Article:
(urth) 5HC : Chinese boxes or tea chests?

Dan'l Danehy-Oakes danldo at gmail.com
Wed Feb 2 09:39:15 PST 2005

Just as a side note:

Differentiate between behaviorism[1] and behaviorism[2]. (Sorry, my 
email doesn't do subscripts.)

Behaviorism[1] refers to the epistemological position that, since we
do not have access to the content of the consciousness of a subject
of study (even if the subject describes the content of her consciousness,
we have to allow for inaccuracy, lies, etc.), the only aspect of the
subject we can actually study is her behavior (including statements
about the content of her consciousness, etc.).

Behviorism[2] refers to the ontological position that no such thing 
as "consciousness" exists.

Behaviorism[1] seems to-me a legitimate and scientific position.

Behaviorism[2] seems to-me to have been concocted as a parody
of behaviorism[1].

However, some extreme behaviorists[1] often act and speak as if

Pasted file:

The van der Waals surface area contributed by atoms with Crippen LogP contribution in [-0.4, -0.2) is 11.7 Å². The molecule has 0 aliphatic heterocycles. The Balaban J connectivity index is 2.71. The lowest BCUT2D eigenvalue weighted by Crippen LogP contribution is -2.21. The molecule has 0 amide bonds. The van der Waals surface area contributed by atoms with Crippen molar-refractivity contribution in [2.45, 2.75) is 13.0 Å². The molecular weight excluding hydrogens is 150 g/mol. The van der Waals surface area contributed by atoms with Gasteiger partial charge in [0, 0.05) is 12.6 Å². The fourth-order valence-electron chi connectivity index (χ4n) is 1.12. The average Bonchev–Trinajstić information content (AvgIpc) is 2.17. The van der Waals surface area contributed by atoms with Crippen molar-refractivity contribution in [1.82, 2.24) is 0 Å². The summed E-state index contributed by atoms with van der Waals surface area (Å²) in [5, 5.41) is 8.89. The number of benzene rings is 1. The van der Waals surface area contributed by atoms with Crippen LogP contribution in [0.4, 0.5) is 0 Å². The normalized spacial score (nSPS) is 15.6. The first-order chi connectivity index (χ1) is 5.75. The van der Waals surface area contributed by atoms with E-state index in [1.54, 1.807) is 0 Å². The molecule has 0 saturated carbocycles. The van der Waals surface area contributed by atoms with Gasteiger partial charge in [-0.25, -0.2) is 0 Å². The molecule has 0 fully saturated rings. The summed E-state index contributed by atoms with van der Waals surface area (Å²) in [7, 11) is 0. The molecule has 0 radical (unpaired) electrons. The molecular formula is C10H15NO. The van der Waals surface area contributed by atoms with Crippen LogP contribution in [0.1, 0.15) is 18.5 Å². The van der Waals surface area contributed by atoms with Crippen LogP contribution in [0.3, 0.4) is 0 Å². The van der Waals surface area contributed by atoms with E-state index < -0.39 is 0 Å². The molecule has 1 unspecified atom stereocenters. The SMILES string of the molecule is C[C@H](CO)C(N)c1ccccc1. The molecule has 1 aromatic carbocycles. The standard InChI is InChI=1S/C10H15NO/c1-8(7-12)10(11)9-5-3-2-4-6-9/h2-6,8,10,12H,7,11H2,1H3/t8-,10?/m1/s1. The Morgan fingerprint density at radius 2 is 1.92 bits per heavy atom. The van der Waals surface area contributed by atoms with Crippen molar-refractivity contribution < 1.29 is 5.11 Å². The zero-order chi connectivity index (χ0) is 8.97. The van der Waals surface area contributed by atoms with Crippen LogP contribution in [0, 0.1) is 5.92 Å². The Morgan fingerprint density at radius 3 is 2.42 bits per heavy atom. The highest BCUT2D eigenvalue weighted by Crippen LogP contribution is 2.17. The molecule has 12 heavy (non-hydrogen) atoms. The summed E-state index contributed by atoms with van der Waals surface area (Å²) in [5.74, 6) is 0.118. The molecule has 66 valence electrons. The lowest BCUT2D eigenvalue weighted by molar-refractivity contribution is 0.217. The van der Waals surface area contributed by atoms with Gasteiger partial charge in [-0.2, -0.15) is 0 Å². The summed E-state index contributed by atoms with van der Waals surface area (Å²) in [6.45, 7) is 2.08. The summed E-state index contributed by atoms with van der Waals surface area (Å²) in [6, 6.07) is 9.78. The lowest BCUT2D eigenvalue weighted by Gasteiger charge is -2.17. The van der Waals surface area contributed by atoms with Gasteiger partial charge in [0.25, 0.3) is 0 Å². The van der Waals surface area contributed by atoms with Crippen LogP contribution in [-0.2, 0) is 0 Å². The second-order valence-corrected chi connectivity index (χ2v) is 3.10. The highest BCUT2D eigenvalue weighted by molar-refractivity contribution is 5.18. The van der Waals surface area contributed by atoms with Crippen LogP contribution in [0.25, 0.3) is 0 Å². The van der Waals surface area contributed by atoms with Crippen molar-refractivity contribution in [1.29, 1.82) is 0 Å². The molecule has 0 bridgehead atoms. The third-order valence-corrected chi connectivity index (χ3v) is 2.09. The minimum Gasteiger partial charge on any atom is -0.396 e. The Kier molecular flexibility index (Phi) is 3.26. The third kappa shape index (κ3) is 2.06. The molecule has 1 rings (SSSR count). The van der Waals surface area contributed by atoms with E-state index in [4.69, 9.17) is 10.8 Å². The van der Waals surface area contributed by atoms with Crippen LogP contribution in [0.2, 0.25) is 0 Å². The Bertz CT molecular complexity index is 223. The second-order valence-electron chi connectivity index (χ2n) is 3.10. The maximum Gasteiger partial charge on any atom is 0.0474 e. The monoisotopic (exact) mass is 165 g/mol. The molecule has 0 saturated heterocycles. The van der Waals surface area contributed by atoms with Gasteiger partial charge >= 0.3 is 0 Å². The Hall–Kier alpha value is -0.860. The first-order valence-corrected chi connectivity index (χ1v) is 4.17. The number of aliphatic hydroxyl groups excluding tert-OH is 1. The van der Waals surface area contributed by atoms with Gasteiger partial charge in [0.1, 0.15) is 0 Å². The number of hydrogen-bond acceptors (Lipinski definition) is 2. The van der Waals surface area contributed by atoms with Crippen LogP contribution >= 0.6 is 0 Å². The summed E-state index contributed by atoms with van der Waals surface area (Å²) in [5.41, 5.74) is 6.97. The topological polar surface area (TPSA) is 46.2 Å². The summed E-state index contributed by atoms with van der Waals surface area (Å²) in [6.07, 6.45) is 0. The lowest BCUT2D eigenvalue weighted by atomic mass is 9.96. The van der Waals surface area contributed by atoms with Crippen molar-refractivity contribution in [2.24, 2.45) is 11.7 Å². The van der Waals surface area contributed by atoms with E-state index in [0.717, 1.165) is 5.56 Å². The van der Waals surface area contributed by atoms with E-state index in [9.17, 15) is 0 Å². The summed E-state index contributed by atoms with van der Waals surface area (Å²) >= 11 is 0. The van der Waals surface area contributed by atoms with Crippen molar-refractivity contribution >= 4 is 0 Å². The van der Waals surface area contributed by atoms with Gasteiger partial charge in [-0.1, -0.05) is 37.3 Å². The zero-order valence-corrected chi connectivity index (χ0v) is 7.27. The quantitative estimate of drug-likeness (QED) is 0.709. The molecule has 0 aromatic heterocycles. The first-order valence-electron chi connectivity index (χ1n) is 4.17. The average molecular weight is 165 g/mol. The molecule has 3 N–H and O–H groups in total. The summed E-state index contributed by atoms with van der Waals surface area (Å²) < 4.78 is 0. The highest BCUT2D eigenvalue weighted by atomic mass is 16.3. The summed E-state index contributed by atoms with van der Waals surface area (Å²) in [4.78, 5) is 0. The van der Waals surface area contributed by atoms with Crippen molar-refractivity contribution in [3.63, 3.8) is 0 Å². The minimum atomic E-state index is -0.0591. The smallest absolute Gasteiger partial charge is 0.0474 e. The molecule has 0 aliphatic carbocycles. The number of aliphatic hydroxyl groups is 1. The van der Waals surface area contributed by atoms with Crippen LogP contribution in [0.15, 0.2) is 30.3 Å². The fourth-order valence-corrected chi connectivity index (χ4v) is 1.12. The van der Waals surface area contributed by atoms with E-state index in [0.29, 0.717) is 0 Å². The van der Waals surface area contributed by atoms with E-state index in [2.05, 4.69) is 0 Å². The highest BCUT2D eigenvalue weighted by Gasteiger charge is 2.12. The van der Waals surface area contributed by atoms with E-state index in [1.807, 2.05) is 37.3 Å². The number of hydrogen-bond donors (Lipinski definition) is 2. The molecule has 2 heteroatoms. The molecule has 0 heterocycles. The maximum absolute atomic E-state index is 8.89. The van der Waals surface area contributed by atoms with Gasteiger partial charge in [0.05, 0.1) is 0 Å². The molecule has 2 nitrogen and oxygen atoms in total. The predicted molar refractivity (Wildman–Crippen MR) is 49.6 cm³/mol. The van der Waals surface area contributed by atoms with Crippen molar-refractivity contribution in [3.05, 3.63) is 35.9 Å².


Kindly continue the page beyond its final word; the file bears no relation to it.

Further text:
they actually believed in behaviorism[2].

The point of all this? Turing's test works in the scientific realm
of behaviorism[1], not the essentially religous (because 
incapable of empirical test) realm of behaviorism[2].

Searle's Chinese Room gedankenexperiment works in the
space between behaviorism[1] and behaviorism[2].

What I mean by this:

Turing proposes an open test and says, "If we obtained
a certain type of results, the most resaonable conclusion
would be that the machine in question was conscious." 
He leaves the question open of whether the conclusion 
would actually be true, or whether such a result might 
actually occur.

Searle proposes a much more limited test and says, "No 
matter what the results, we must conclude that the Room 
does not 'know Chinese,' because we know _a priori_ that 
it does not."


"We're going to sit on Scorsese's head"
     -- The Goodfeathers

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